Open Source Platform For Plug-in Electric Vehicle Smart Charging in California
A novel and flexible communication and control for PEVs in residential and small commercial settings.
Projects Updates/The Results
This project was completed in 2019. This project developed and demonstrated electric vehicle charging and building load aggregation and management in response to 15-minute ahead grid condition signals. The research team demonstrated local load optimization to reduce site energy consumption while meeting driver mobility needs, building functionality, and building occupant comfort. Load management strategies such as the one demonstrated in this project can have the potential to save ratepayers $15M per year in 2024 in lowered utility costs (at 1 percent market penetration).[br /]
The research team has released the source code on GitHub for public consumption, which has been downloaded about 50 times. About 20 buildings are currently capable of integrating the developed charging communication and control platform. The research team cannot track the number deployments.
The project developed a one-way charging concept for PEVs that maximized intermittent renewable generation and minimized impacts to the distribution grid. The project focused on controlling the charging of plug-in electric vehicles (PEVs) in residential and small commercial settings using a novel and flexible open-source, open-software architecture charge communication and control platform. This software-based platform was embedded in the context of overall utility and residential and business electrical and building automation systems, lending itself to potential broad implementation by commercial interests due to its flexible architecture and "agnostic" approach to communications standards. Control strategies and applications were guided by an assessment of user needs and grid operation and ratepayer benefits, and the potential for one-way PEV charge control to lead to increased ability to accept intermittent renewable energy for California's electrical grid.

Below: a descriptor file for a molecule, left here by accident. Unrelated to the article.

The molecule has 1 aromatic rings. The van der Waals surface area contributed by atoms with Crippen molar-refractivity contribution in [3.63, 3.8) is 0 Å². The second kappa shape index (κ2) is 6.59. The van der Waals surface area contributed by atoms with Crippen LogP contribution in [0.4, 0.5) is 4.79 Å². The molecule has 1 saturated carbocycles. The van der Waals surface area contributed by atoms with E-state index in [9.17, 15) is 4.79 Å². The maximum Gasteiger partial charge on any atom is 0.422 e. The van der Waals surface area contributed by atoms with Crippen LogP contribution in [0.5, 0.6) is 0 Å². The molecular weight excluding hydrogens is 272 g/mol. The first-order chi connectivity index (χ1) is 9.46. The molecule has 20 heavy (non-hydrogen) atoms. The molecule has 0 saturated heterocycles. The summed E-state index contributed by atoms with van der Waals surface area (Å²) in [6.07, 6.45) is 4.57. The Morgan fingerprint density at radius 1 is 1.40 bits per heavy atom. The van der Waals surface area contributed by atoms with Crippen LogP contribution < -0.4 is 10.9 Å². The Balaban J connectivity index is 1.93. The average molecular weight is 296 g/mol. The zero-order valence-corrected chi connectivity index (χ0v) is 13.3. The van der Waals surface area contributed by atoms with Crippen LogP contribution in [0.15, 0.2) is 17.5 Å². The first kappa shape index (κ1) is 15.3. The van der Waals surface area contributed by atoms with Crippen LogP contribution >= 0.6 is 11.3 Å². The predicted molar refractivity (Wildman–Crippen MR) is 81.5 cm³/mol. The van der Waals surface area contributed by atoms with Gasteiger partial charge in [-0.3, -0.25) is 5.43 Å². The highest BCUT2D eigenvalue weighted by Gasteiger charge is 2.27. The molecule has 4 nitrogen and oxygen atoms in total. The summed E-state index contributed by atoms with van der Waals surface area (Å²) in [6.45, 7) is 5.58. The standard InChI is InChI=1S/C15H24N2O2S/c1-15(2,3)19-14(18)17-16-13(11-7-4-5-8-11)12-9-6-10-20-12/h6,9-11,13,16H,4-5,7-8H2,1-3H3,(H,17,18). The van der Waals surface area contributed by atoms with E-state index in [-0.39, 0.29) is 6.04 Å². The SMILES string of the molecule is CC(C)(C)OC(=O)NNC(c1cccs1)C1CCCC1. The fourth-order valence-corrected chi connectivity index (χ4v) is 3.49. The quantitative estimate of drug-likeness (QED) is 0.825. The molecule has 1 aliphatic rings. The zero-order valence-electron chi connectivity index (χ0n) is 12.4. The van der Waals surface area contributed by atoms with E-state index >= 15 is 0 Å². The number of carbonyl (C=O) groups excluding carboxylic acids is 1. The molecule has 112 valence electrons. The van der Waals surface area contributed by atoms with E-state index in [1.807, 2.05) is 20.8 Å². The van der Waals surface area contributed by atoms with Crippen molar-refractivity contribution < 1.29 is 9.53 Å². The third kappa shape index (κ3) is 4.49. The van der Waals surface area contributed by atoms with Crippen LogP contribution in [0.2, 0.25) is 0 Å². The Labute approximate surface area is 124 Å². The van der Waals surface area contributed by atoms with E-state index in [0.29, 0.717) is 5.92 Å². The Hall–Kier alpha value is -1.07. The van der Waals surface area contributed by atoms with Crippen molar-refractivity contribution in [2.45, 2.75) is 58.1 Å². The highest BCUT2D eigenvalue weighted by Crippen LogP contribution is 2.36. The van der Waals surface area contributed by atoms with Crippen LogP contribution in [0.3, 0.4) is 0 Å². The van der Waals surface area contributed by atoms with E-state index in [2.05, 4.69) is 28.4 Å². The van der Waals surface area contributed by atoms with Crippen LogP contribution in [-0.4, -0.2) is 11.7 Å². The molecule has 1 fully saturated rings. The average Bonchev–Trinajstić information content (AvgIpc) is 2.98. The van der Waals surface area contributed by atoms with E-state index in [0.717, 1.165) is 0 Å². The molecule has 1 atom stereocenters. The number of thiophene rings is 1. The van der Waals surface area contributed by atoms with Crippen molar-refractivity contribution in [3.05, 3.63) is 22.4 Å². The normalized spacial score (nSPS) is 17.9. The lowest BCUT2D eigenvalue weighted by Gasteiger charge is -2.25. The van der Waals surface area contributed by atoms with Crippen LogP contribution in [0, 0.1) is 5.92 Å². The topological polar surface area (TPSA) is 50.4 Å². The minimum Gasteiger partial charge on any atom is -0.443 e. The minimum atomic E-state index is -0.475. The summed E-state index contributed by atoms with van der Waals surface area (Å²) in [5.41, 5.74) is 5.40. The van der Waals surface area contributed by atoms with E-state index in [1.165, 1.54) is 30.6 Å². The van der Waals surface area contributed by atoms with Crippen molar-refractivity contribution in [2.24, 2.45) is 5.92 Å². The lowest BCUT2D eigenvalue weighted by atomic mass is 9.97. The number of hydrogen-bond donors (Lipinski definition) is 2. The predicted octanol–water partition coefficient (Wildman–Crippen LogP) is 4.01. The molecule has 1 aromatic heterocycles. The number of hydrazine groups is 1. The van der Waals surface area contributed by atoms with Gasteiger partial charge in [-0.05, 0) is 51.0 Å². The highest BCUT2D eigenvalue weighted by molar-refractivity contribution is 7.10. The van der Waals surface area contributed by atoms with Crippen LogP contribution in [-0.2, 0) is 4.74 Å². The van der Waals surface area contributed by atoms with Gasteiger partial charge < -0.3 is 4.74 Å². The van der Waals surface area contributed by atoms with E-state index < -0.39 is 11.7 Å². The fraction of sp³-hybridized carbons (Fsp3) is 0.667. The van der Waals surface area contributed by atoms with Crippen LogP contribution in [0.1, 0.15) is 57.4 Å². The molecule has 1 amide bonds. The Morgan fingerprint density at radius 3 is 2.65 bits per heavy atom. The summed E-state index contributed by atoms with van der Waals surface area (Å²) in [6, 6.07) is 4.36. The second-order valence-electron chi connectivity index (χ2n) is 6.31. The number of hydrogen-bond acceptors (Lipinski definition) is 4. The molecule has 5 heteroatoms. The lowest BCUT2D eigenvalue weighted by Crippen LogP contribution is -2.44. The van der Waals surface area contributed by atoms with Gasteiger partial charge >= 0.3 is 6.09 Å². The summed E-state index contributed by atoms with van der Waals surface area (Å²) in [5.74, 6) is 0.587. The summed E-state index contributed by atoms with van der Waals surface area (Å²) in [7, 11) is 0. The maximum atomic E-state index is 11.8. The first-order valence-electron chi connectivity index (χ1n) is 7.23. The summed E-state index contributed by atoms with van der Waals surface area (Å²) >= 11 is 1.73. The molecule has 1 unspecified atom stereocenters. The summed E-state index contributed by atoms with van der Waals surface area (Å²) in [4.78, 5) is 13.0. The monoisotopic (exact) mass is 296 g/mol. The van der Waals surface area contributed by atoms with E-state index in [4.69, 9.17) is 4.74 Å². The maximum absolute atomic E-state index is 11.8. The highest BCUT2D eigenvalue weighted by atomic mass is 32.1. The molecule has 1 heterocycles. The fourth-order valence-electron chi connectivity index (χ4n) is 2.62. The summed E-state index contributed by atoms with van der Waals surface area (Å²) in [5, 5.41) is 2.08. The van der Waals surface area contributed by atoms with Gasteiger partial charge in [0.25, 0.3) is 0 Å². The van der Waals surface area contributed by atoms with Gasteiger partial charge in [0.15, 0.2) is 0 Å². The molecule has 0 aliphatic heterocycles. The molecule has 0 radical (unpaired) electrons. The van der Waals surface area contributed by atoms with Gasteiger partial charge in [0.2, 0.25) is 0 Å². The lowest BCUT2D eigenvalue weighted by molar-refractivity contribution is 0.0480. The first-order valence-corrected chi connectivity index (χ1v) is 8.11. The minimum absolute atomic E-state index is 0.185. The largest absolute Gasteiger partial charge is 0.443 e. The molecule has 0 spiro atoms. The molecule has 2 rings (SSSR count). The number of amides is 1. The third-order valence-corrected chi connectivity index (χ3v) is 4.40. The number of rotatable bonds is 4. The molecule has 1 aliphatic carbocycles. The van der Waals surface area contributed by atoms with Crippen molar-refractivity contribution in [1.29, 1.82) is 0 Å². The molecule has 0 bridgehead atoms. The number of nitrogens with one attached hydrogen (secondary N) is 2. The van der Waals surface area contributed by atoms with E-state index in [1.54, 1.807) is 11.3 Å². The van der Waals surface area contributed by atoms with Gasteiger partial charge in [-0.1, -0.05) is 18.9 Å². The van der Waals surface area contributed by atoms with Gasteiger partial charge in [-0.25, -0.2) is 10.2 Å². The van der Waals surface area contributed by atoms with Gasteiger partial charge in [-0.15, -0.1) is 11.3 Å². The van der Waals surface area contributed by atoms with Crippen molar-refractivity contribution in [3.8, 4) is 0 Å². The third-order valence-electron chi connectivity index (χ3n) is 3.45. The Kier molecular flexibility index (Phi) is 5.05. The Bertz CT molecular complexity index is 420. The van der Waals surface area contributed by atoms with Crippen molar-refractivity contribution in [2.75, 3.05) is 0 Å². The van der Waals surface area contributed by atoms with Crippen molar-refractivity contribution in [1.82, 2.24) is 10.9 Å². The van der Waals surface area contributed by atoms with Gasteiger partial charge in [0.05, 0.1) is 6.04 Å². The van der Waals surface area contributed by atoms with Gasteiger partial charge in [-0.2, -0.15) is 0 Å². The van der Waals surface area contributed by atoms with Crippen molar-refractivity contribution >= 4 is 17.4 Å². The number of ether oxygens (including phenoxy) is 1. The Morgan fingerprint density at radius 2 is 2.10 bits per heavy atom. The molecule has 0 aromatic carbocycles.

This project is estimated to result in $15 million per year reduction in electricity costs for ratepayers in 2024 from increased PEV charging energy efficiency and lower electricity generation costs.
Environmental & Public Health
This project could reduce carbon dioxide emissions by 72,500 metric tons per year in 2024 from increased PEV charging efficiency and increased fraction of intermittent operationally GHG-free renewable electricity generation.
This project is expected to increase reliability of the electric distribution grid and reduce frequency of outages in residential areas. Coordinated charging of PEVs in distribution networks could reduce impacts from sudden surges in charging (e.g., PEV owners in large groups set the timing of the charge to coincide with reductions in TOU rates after the evening peak). By coordinating the charge more carefully across utility distribution level nodes, these grid impacts can be greatly minimized based on initial project findings. Managed charging also has the potential to mitigate 500 GWh and 2 TWh of renewable overgeneration curtailment in 2024 and 2030, respectively